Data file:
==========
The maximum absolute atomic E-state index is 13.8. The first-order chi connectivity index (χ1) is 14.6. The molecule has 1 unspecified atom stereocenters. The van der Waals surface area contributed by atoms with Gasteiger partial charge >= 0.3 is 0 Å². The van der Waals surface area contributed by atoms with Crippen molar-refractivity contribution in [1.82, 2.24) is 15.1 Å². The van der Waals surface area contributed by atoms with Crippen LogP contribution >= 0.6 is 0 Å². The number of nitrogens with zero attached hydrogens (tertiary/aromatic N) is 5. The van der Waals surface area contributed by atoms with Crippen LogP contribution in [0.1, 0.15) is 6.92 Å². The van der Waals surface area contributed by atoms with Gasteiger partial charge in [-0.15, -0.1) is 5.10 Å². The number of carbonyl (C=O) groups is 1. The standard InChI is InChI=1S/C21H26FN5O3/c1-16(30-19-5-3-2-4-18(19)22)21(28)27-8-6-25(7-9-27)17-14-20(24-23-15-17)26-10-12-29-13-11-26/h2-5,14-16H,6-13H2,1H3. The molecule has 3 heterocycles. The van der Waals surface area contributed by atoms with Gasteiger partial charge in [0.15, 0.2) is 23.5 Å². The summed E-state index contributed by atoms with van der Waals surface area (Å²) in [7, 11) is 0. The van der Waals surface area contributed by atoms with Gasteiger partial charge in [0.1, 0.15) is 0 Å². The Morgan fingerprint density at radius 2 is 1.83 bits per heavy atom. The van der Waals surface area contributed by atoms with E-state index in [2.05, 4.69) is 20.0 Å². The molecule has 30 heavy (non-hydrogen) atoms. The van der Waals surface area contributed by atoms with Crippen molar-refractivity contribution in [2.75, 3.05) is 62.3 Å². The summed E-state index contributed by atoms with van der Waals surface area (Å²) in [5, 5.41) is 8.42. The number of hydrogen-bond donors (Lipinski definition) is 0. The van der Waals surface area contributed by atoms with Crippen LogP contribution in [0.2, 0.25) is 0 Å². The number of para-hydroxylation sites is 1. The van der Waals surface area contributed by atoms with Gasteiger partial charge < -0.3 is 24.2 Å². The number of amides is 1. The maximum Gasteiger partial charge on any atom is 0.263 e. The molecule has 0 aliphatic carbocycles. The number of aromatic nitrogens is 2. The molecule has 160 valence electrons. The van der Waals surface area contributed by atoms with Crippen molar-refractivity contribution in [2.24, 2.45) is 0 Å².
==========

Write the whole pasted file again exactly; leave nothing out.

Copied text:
The maximum absolute atomic E-state index is 13.8. The first-order chi connectivity index (χ1) is 14.6. The molecule has 1 unspecified atom stereocenters. The van der Waals surface area contributed by atoms with Gasteiger partial charge >= 0.3 is 0 Å². The van der Waals surface area contributed by atoms with Crippen molar-refractivity contribution in [1.82, 2.24) is 15.1 Å². The van der Waals surface area contributed by atoms with Crippen LogP contribution >= 0.6 is 0 Å². The number of nitrogens with zero attached hydrogens (tertiary/aromatic N) is 5. The van der Waals surface area contributed by atoms with Crippen LogP contribution in [0.1, 0.15) is 6.92 Å². The van der Waals surface area contributed by atoms with Gasteiger partial charge in [-0.15, -0.1) is 5.10 Å². The number of carbonyl (C=O) groups is 1. The standard InChI is InChI=1S/C21H26FN5O3/c1-16(30-19-5-3-2-4-18(19)22)21(28)27-8-6-25(7-9-27)17-14-20(24-23-15-17)26-10-12-29-13-11-26/h2-5,14-16H,6-13H2,1H3. The molecule has 3 heterocycles. The van der Waals surface area contributed by atoms with Gasteiger partial charge in [0.15, 0.2) is 23.5 Å². The summed E-state index contributed by atoms with van der Waals surface area (Å²) in [7, 11) is 0. The van der Waals surface area contributed by atoms with Gasteiger partial charge in [0.1, 0.15) is 0 Å². The Morgan fingerprint density at radius 2 is 1.83 bits per heavy atom. The van der Waals surface area contributed by atoms with E-state index in [2.05, 4.69) is 20.0 Å². The molecule has 30 heavy (non-hydrogen) atoms. The van der Waals surface area contributed by atoms with Crippen molar-refractivity contribution in [2.75, 3.05) is 62.3 Å². The summed E-state index contributed by atoms with van der Waals surface area (Å²) in [5, 5.41) is 8.42. The number of hydrogen-bond donors (Lipinski definition) is 0. The van der Waals surface area contributed by atoms with Crippen LogP contribution in [0.2, 0.25) is 0 Å². The number of para-hydroxylation sites is 1. The van der Waals surface area contributed by atoms with Gasteiger partial charge < -0.3 is 24.2 Å². The number of amides is 1. The maximum Gasteiger partial charge on any atom is 0.263 e. The molecule has 0 aliphatic carbocycles. The number of aromatic nitrogens is 2. The molecule has 160 valence electrons. The van der Waals surface area contributed by atoms with Crippen molar-refractivity contribution in [2.24, 2.45) is 0 Å².